This album means so much to so many different people, so I hope I was able to provide some sort of unique perspective as to why it means a lot to me, and why it’s one of the most important albums of the 1970s. It went on to win four Grammys, including Album of the Year, and it also debuted at number 1 on Billboard’s Pop Albums Chart. Despite critics disagreeing on which album is his best, most of Stevie’s fans concede that this is his most culturally significant album.
2. Aretha Now by Aretha Franklin
Submission by Sharon Zea Rincon
I believe I bought this record in a small town in upstate New York on a long drive with my good friend Jeremy during fall break of 2019. It was the town he was born in, Kingston, New York. I had never driven so much and I just had a wonderful journey (while not driving because I am a bad anxious driver lol). But I actually never got to listen to the records for months because I left it at my boyfriends apartment in Montreal (our end destination). It wasn’t until he finally finished school and moved back to philly that I got to listen to it which I think was another special thing about his return home.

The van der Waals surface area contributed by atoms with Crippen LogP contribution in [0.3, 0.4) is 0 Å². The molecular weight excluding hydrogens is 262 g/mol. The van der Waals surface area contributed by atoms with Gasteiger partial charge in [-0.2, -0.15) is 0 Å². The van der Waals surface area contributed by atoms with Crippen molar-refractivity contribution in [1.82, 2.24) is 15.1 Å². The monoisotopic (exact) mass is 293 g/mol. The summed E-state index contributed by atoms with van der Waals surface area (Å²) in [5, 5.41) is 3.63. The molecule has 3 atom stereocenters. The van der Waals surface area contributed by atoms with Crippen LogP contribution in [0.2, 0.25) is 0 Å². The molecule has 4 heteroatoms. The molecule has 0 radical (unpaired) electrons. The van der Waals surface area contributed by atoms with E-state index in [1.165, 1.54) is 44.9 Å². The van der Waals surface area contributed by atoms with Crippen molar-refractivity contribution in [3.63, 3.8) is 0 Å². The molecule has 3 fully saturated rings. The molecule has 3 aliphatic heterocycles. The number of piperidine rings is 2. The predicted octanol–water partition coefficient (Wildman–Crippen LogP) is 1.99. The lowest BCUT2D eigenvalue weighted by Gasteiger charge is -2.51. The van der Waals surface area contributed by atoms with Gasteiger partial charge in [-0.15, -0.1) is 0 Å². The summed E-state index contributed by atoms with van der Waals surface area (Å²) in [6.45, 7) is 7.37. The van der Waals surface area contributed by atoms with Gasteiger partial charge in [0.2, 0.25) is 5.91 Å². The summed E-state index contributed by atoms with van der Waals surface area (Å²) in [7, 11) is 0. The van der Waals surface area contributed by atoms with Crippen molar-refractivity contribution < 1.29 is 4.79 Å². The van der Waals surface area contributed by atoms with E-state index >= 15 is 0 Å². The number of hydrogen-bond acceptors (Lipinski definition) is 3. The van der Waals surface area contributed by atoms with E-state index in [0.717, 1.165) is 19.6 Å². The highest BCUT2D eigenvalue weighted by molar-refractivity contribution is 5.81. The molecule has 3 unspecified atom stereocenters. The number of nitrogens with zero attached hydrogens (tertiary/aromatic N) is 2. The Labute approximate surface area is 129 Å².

listening to this, it’s obvious why Aretha Franklin was called the Queen of Soul. Aretha Now was released in 1968, at the height of her career. It’s full of nothing but uplifting bops that u can groove out and dance to. I feel really lucky that “I Say A Little Prayer For You “is the second song on this album, one of her most popular songs which is an incredibly wonderful song. God at 2:11, her range. Insane. Interestingly, she starts and ends this album off singing about themes of freedom. The first song Think, is heavy with the message of becoming free and letting go of negativity which can affect yo mind and those around you. In “I Can’t See Myself Leaving You,” it’s a love song where she mostly sings about her inability to envision herself leaving someone she loves, but adds that they are through, as she’s the one in control. Ultimately, Aretha Franklin is an iconic singer who’s positive message inspired thousands of Black Americans at the end of the Civil Rights Movement in 1968, but also inspires me today to be a more positive and confident human being.
3. (The) Best of the Animals by The Animals
Submission by Leah Van Dyke